Hey, I would really like to build this, and im gonna purchase the PCB. I want to obtain the parts myself though. My question is does it really matter whether the capacitors are C0G/NP0, or can i just use these? https://www.taydaelectronics.com/test-group-2.htmlReplyDelete
Also, is it possible for you to make a page where the links are to the components I am struggling to find some of themDelete
Hi! The capacitor C1 determines the frequency of the VCO, and should really be C0G or NP0. The others are not so critical.Delete
I can't keep an up-to-date list of component links for everything, since the sellers are always changing what parts they have available, but I will work on a list for some of the less common ones in the future.
I begin with a synth. I made the two VCO with your PCBs but a bit customized (coarse tuning replace with Octaves 0...+5). Thanks for the documentation and the quality of the PCBs, it's really perfect!
They work fine but I have a problem with the sync : I try the sync between VCO1 and VCO2 with the pulse output of the VCO1 and there is a positive pulse in the output signal (tri) of the other on the edge of the pulse of VCO1.
Do you know what's going on?
Is it possible to post a file (image of the scope screen)to show the problem?
You can send me more details via kassutronics at gmail.com.Delete
To play with the sync, you can try different waveforms as sync source, and using an attenuator before the sync input also can give different variants of sync sounds.
Hello! I couldnt find any 10pF for the C14, C15. Can I switch those to something else without problem?ReplyDelete
Hi! These capacitors are not critical, they just avoid a bit of overshoot on the square and saw outputs. If you have anything in the range of 2 pF to 22 pF you can put those. Otherwise you can also omit C14 and C15 completely, the overshoot doesn't have any audible effect.Delete
I want to thank you for posting your work.
I'm trying to work my way though the 3340 specs and how you've implemented your design so I have a couple questions.
1. Based on the 3340 specs, changing C1 from 1nF to 1uF would yield an accurate frequency range between 10uHz (~100s period) up to about 10Hz?
2. Brushing up on my limited electronics knowledge ... The maximum voltage on the freqCV is +/-6V permitting the usual +/-5V CV signals. Am I correct the the freqCV is current based (max 40mA)? I'm trying to work through the math from the specs to determine frequency from the CV voltage / current.
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I spent some more time looking over your Yusynth VCO core article and I think I figured out my source of confusion about question 2 above. I was forgetting about the opamp on the cv inputs. Changing the gain on that opamp would allow a larger (or smaller) cv voltage range (up to +/- rails). Your 3340 design does not have the external opamp and so is limited to the 3340 specs (+/- 6v, 40mA).Delete
1. Yes, the frequency range would change by a factor 1000. However, for LFO frequencies like that you probably don't need exactly 1V/Oct, so I would go for a bit smaller capacitor (say, 100nF or less), so you can have 1V/Oct tracking in the lower audible range. You can still get way lower frequencies by feeding negative CV (or changing the resistor values in the CV knob circuit).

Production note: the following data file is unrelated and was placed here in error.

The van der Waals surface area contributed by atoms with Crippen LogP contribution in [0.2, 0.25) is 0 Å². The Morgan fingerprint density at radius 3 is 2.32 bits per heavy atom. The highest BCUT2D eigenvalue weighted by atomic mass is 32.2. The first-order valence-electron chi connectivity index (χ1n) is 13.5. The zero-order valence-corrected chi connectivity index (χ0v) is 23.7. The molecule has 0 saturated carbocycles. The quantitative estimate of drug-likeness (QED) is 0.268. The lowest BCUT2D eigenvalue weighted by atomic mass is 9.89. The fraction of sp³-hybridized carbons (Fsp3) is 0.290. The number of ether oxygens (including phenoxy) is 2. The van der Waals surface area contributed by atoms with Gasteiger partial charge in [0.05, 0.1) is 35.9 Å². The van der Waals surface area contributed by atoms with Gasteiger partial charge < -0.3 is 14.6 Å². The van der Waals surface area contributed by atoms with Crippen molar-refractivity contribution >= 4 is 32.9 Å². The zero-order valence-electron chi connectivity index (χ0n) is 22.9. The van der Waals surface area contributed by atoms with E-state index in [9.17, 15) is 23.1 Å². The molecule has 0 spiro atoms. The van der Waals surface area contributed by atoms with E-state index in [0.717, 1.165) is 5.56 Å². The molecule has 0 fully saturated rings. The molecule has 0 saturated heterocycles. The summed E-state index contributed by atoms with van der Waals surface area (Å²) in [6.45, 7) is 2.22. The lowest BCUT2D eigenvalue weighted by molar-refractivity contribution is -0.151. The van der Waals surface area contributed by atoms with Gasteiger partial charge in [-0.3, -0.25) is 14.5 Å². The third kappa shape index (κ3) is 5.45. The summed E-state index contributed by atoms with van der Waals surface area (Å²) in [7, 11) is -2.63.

2. Don't confuse the absolute maximum ratings with useful operating conditions. In normal operation, the CV input pin will always be at 0V, since the 3340 basically has an opamp built in there (functioning similar to the Yusynth input circuit). Indeed the current into that pin determines the frequency. The current range of +/-40mA is again absoute maximum rating, in practice the current will be a few 100 uA at most.
The original CEM3340 datasheet (you have to find the complete version) has a detailed description of the frequency control circuit with example calculation. The section "Course tuning range" under "Potential modifications" in my module documentation has also some formulas to calculate the range.
That's a good point about keeping the V/OCT tracking towards the lower audio range. Thank you again for the advice and especially for posting your designs and descriptions. Half the fun of getting started in modular synths for me has been learning how they work and you have been a tremendous help.Delete
I've got some more reading to do but when you mention the CV input pin will always be at 0V ... that's a result of the virtual ground node going into the opamp (A1) in the 3340?Delete
Started calibrating my first 3340 last night and I couldn't get Y to equal any less than four times X (usually when I am at 100hz and go up an octave I get about about +400hz and no matter how much I trim I can't get it much below that. I'll try one of the others I built tonight and report back.ReplyDelete
Double check the values of R1, R2, R5 and RV1, and make sure you have turned RV2 all the way such that it's middle pin is at 0V. Good luck!Delete
Due to an error in my breadboard sequencer the VCO has seem a much higher voltage on the 1v/oct than usual.ReplyDelete
Any guidance on what to check first for defects? The AS3340 chip, opamps?
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Can I replace J201 to J112 (sine)?ReplyDelete
Hi! J112 won't work, the JFET needs to have fairly low VGS_off for this circuit to work. There is more information and suggested JFET types in the end of the build document :)Delete
If I leave out j201 while i wait for one to arrive in the mail can the rest of the circuit function normally?Delete